Erika Harlitz-Kern's Reviews > Oresteia

Oresteia by Aeschylus
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really liked it

Aeschylus was considered the father of Greek tragedy already by his fellow Greeks, and was one of the most popular poets of his time. Still, of all the plays he wrote, only a handful have survived. Of the ones that have survived, THE ORESTEIA is the only trilogy. And THE ORESTEIA is itself incomplete; the accompanying satyr play PROTEUS has been lost.

THE ORESTEIA consists of the three plays AGAMEMNON, CHOËPHOROE (or THE LIBATION BEARERS), and EUMENIDES (or THE KINDLY ONES). The main character is Orestes, even though he does not appear until the second play.

The three plays of THE ORESTEIA is a delight to read as they deal with a dysfunctional family in dissolution, and how one of the family members—Orestes—finally has had enough and brings the gods to trial. The break down of the marriage between Agamemnon and Clytemnestra beats any toxic relationship on any soap opera. The solidarity between Elektra and Orestes as siblings is genuine. Meanwhile, the gods toy with mankind, placing men and women in impossible situations defined by false choices, and then, just as suddenly, turn into their most ardent supporters and defenders.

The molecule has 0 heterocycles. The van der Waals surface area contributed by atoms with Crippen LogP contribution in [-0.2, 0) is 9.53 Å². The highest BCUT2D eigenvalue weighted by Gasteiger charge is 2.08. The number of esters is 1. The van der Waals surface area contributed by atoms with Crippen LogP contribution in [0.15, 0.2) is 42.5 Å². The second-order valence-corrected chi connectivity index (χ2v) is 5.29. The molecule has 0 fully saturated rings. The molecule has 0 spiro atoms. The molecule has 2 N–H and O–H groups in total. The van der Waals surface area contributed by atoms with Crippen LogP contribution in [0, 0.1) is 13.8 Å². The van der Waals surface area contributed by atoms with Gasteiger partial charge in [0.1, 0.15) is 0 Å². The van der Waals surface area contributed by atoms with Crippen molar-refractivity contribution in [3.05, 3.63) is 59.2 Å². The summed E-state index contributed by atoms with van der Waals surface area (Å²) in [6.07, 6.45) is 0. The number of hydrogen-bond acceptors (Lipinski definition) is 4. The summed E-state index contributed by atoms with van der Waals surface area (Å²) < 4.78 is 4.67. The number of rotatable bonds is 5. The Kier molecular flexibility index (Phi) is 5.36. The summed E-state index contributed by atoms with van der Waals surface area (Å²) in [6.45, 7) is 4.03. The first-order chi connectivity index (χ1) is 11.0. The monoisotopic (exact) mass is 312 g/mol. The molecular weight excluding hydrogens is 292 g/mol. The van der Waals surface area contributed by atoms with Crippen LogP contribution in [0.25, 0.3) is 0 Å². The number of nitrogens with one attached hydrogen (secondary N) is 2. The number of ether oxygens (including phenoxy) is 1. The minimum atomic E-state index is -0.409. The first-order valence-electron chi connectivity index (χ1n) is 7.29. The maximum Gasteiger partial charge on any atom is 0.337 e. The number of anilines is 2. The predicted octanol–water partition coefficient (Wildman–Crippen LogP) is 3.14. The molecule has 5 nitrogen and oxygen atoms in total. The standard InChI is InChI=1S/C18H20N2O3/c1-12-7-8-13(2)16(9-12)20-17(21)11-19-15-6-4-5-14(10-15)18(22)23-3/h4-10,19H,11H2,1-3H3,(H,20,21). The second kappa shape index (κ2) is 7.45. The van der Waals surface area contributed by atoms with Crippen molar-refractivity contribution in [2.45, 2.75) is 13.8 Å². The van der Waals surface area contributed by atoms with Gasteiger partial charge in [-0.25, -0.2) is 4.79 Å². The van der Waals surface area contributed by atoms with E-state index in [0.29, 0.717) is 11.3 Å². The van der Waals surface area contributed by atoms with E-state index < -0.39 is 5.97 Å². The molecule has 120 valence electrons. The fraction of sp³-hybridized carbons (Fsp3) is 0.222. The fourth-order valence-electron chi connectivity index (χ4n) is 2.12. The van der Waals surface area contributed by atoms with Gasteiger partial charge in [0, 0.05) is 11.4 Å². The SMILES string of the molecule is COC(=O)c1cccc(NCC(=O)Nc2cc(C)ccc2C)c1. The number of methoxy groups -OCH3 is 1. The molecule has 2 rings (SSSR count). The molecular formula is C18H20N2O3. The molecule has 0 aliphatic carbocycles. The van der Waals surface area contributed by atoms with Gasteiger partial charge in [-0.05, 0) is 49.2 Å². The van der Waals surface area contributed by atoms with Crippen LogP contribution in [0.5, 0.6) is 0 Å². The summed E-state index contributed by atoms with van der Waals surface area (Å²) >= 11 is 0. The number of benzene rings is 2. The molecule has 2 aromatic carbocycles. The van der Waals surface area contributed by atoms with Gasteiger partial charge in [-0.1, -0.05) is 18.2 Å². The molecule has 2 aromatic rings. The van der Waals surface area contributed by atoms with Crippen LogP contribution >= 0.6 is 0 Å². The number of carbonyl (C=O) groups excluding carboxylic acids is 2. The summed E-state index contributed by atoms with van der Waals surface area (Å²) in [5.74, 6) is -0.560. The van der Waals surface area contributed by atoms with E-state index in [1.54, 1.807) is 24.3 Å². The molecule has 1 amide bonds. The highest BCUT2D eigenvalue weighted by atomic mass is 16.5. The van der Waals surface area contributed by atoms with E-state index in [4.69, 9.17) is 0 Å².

Reading THE ORESTEIA introduces us to the world of the Ancient Greeks. The issue of translators adding and revising according to their personal views of the Greeks, is well known. The translator of this edition, Hugo Lloyd-Jones, is at times guilty of this; especially when it comes to taking the Greek portrayal of Persians at face value. On the whole, however, Lloyd-Jones presents THE ORESTEIA without too many amendments.

In THE ORESTEIA, we have on the page the ruthless nature of Ancient Greece with stark renditions of the bleak experience of ancient warfare; the low regard for the value of human life; the uncertainty and volatility of day-to-day existence; blatantly expressed misogyny; and the casual inclusion of nameless slaves in the cast.

Even though THE ORESTEIA was written almost 2,500 years ago, the story has stood the test of time, and I highly recommend it.
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Reading Progress

Finished Reading
November 18, 2018 – Shelved

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